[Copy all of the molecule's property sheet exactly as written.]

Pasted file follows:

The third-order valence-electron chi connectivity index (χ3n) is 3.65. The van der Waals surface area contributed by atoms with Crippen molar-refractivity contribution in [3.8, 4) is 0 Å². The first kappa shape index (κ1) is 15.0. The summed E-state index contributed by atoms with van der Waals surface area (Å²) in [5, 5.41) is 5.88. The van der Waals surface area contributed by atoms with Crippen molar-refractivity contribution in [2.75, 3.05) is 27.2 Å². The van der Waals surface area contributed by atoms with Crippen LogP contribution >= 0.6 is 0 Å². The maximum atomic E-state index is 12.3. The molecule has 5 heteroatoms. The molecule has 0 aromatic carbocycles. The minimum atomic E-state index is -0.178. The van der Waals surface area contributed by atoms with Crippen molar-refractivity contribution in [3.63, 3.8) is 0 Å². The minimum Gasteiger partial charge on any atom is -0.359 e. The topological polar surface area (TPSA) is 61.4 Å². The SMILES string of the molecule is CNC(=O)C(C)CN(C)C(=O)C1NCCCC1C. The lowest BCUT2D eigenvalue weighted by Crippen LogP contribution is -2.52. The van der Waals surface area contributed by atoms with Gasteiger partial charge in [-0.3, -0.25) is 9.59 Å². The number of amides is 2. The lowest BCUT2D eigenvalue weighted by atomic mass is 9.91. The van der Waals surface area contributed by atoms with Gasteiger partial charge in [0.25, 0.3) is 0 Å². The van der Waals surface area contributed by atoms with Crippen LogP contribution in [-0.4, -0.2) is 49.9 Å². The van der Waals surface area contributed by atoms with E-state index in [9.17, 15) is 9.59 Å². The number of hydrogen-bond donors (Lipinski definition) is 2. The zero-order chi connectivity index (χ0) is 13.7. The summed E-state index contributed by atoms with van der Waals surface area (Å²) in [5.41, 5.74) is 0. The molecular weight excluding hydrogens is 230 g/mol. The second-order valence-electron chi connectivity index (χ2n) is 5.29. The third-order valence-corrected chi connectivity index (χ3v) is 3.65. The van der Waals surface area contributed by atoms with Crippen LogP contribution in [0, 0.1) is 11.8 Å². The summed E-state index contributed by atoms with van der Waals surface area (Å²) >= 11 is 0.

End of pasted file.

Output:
The third-order valence-electron chi connectivity index (χ3n) is 3.65. The van der Waals surface area contributed by atoms with Crippen molar-refractivity contribution in [3.8, 4) is 0 Å². The first kappa shape index (κ1) is 15.0. The summed E-state index contributed by atoms with van der Waals surface area (Å²) in [5, 5.41) is 5.88. The van der Waals surface area contributed by atoms with Crippen molar-refractivity contribution in [2.75, 3.05) is 27.2 Å². The van der Waals surface area contributed by atoms with Crippen LogP contribution >= 0.6 is 0 Å². The maximum atomic E-state index is 12.3. The molecule has 5 heteroatoms. The molecule has 0 aromatic carbocycles. The minimum atomic E-state index is -0.178. The van der Waals surface area contributed by atoms with Crippen molar-refractivity contribution in [3.63, 3.8) is 0 Å². The minimum Gasteiger partial charge on any atom is -0.359 e. The topological polar surface area (TPSA) is 61.4 Å². The SMILES string of the molecule is CNC(=O)C(C)CN(C)C(=O)C1NCCCC1C. The lowest BCUT2D eigenvalue weighted by Crippen LogP contribution is -2.52. The van der Waals surface area contributed by atoms with Gasteiger partial charge in [-0.3, -0.25) is 9.59 Å². The number of amides is 2. The lowest BCUT2D eigenvalue weighted by atomic mass is 9.91. The van der Waals surface area contributed by atoms with Gasteiger partial charge in [0.25, 0.3) is 0 Å². The van der Waals surface area contributed by atoms with Crippen LogP contribution in [-0.4, -0.2) is 49.9 Å². The van der Waals surface area contributed by atoms with E-state index in [9.17, 15) is 9.59 Å². The number of hydrogen-bond donors (Lipinski definition) is 2. The zero-order chi connectivity index (χ0) is 13.7. The summed E-state index contributed by atoms with van der Waals surface area (Å²) in [5.41, 5.74) is 0. The molecular weight excluding hydrogens is 230 g/mol. The second-order valence-electron chi connectivity index (χ2n) is 5.29. The third-order valence-corrected chi connectivity index (χ3v) is 3.65. The van der Waals surface area contributed by atoms with Crippen LogP contribution in [0, 0.1) is 11.8 Å². The summed E-state index contributed by atoms with van der Waals surface area (Å²) >= 11 is 0.